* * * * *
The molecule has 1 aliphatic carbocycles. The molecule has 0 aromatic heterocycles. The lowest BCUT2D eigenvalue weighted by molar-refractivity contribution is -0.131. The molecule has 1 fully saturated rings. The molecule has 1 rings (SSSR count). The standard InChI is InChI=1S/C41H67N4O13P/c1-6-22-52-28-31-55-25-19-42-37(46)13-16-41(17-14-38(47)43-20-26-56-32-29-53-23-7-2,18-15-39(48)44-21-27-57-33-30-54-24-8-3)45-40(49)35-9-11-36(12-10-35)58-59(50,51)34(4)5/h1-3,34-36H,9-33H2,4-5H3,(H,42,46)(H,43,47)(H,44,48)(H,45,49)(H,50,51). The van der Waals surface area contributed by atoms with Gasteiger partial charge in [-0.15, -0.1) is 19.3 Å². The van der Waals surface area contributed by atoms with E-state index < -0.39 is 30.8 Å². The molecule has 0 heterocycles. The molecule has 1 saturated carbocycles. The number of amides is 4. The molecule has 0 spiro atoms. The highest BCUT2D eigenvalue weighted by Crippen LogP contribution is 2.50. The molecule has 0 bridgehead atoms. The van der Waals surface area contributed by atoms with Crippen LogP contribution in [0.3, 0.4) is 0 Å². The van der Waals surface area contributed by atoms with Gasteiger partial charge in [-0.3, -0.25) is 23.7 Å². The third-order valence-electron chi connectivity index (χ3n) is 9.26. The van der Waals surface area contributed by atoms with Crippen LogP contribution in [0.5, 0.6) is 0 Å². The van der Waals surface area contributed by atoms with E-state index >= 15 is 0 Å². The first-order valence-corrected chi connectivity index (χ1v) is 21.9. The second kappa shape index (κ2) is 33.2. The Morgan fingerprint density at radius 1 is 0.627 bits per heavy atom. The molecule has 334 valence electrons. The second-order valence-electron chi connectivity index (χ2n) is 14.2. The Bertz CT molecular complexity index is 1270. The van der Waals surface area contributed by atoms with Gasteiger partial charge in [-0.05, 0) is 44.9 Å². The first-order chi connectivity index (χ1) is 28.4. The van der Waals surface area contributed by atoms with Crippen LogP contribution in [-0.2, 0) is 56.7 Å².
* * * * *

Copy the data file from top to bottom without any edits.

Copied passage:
The molecule has 1 aliphatic carbocycles. The molecule has 0 aromatic heterocycles. The lowest BCUT2D eigenvalue weighted by molar-refractivity contribution is -0.131. The molecule has 1 fully saturated rings. The molecule has 1 rings (SSSR count). The standard InChI is InChI=1S/C41H67N4O13P/c1-6-22-52-28-31-55-25-19-42-37(46)13-16-41(17-14-38(47)43-20-26-56-32-29-53-23-7-2,18-15-39(48)44-21-27-57-33-30-54-24-8-3)45-40(49)35-9-11-36(12-10-35)58-59(50,51)34(4)5/h1-3,34-36H,9-33H2,4-5H3,(H,42,46)(H,43,47)(H,44,48)(H,45,49)(H,50,51). The van der Waals surface area contributed by atoms with Gasteiger partial charge in [-0.15, -0.1) is 19.3 Å². The van der Waals surface area contributed by atoms with E-state index < -0.39 is 30.8 Å². The molecule has 0 heterocycles. The molecule has 1 saturated carbocycles. The number of amides is 4. The molecule has 0 spiro atoms. The highest BCUT2D eigenvalue weighted by Crippen LogP contribution is 2.50. The molecule has 0 bridgehead atoms. The van der Waals surface area contributed by atoms with Crippen LogP contribution in [0.3, 0.4) is 0 Å². The van der Waals surface area contributed by atoms with Gasteiger partial charge in [-0.3, -0.25) is 23.7 Å². The third-order valence-electron chi connectivity index (χ3n) is 9.26. The van der Waals surface area contributed by atoms with Crippen LogP contribution in [0.5, 0.6) is 0 Å². The van der Waals surface area contributed by atoms with E-state index >= 15 is 0 Å². The first-order valence-corrected chi connectivity index (χ1v) is 21.9. The second kappa shape index (κ2) is 33.2. The Morgan fingerprint density at radius 1 is 0.627 bits per heavy atom. The molecule has 334 valence electrons. The second-order valence-electron chi connectivity index (χ2n) is 14.2. The Bertz CT molecular complexity index is 1270. The van der Waals surface area contributed by atoms with Gasteiger partial charge in [-0.05, 0) is 44.9 Å². The first-order chi connectivity index (χ1) is 28.4. The van der Waals surface area contributed by atoms with Crippen LogP contribution in [-0.2, 0) is 56.7 Å².